Wednesday // Around the Table


Today’s Reading: Luke 22:7-38 In the twenty-second chapter of Luke, we are given a blessed opportunity... a chance to listen in on a conversation between close friends around the dinner table. Consider some of the conversations you have had over dinner with your close friends and family. Conversations that include pain, celebration, confession, warmth, heartache, joy, tears, laughter. This tableside was no different. The conversation Jesus had with His friends at this “last supper” was one of celebration and hope, but also one of confusion and pain.

The disciples surely had no understanding of what Jesus meant when He said:

“I have eagerly desired to eat this Passover with you before I suffer.” (Luke 22:15)

“For I tell you I will not drink again of the fruit of the vine until the kingdom of God comes.” (Luke 22:18)

“The hand of him who is going to betray me is with mine on the table.” (Luke 22:21)

“Satan has asked to sift you as wheat.” (Luke 22:31)

I am guessing they were all confused by what Jesus was telling them, but I believe Peter felt more than just confusion. Peter was feeling pain and hurt. You get a sense of the hurt in his words, “Lord, I am ready to go with you to prison and to death.” (Luke 22:33) Can you hear the defensive tone in his words? Can you see the pain in his eyes? How often do we get defensive when someone close to us knows our weaknesses better than we know them ourselves?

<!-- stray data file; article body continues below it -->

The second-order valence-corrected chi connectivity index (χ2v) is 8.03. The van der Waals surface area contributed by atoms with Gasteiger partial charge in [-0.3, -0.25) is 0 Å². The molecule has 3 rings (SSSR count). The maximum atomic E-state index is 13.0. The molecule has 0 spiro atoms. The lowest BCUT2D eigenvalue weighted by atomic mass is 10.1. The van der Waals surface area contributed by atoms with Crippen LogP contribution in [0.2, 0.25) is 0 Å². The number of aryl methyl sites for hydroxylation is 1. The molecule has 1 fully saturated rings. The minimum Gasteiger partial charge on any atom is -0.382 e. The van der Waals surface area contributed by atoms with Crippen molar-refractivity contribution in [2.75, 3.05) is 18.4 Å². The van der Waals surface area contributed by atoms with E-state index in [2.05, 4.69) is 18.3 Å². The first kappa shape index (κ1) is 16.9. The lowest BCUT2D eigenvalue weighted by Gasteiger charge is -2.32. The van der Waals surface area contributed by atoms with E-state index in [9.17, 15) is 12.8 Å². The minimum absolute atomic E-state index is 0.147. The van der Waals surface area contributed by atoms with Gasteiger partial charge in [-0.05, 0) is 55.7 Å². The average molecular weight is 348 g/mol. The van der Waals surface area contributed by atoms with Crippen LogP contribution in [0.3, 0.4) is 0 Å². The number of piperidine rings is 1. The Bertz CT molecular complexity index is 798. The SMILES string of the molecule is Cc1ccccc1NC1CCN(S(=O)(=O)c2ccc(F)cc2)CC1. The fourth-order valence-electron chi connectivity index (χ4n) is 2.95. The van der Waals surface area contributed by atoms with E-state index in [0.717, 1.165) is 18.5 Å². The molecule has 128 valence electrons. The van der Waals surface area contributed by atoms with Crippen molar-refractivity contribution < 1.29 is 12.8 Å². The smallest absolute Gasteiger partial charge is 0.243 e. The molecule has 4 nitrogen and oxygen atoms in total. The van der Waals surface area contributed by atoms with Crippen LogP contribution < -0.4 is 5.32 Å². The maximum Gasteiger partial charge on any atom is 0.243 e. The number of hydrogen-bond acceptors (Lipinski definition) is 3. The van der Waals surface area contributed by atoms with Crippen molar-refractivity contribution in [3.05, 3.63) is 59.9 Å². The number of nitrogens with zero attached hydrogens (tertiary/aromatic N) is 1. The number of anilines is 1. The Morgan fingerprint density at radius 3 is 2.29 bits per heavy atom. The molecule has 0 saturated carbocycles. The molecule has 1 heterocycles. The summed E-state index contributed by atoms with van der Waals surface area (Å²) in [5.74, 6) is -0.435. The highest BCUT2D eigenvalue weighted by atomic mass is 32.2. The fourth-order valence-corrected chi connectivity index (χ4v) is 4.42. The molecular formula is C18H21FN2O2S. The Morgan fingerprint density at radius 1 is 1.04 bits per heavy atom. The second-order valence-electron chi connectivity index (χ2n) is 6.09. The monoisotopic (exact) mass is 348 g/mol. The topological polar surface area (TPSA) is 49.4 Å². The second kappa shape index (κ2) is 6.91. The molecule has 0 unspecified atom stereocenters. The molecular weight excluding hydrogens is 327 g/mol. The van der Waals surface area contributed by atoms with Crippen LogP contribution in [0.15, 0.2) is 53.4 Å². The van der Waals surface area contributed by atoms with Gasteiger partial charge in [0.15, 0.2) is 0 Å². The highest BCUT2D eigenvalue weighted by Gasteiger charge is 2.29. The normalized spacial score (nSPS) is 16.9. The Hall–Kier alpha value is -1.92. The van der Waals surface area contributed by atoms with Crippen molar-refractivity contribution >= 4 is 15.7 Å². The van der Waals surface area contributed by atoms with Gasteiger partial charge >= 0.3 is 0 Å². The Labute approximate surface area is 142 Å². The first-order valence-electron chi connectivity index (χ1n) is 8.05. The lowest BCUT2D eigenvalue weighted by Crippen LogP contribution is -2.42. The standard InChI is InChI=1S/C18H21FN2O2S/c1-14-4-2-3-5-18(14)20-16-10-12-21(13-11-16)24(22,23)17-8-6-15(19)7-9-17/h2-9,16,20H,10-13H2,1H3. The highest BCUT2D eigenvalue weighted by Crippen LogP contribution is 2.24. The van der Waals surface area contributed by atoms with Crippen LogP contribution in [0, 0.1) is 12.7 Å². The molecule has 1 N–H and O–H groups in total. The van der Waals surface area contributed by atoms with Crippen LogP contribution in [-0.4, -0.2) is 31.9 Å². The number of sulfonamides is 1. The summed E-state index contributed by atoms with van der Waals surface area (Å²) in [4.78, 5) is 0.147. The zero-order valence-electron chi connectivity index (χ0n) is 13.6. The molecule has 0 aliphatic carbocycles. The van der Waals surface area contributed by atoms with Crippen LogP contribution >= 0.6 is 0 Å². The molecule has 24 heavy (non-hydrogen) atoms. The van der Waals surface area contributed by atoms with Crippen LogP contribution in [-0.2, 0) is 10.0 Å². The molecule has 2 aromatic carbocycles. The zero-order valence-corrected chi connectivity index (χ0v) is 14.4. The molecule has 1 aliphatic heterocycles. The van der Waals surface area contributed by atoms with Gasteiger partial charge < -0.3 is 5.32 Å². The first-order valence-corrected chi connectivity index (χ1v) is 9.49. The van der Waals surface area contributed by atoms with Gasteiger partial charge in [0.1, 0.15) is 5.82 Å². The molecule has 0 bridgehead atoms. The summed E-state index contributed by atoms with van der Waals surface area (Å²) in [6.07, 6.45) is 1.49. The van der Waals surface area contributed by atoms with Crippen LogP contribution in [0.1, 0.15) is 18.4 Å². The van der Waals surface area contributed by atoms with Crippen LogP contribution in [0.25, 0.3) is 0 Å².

What I love about this interaction between Jesus and Peter is that even though Jesus knows Peter’s weaknesses, knows for certain that Peter will fail, He does not point fingers or get angry. Jesus simply says, “I have prayed for you, that your faith may not fail. And when you have turned back, strengthen your brothers.” (Luke 22:32)

Jesus is telling Peter, “I know you will fail. It’s OK. Keep strong. I am praying for you. I love you. I know you will turn back. You have potential to do great things!”

Jesus was right. Peter did fail. Peter did deny Jesus. Peter also kept his faith… His faith did not fail. Peter did turn back. And Peter did strengthen the others.

Think back on a moment when someone knew your weaknesses better than you knew them yourself. How did you react?

Think back on a moment when you knew the weaknesses of someone else better than they knew them themselves. How did you confront them? Did you show grace? Did you call out that person’s potential?

We have each been created with the potential to do great things. Yet we will all fail at some point. It is important to remember that Jesus knows our weaknesses, knows our failings, yet continues to show grace and call out the potential in us. Rely on that grace, do not let your faith fail, and move forward. Do the same for others. Pray that “their faith may not fail.” Show grace. And call out their potential.


Abbie is the 33rd Street Campus Ministry Coordinator.

Read more from the Holy Week blog devotional series here.

Abbie Abbott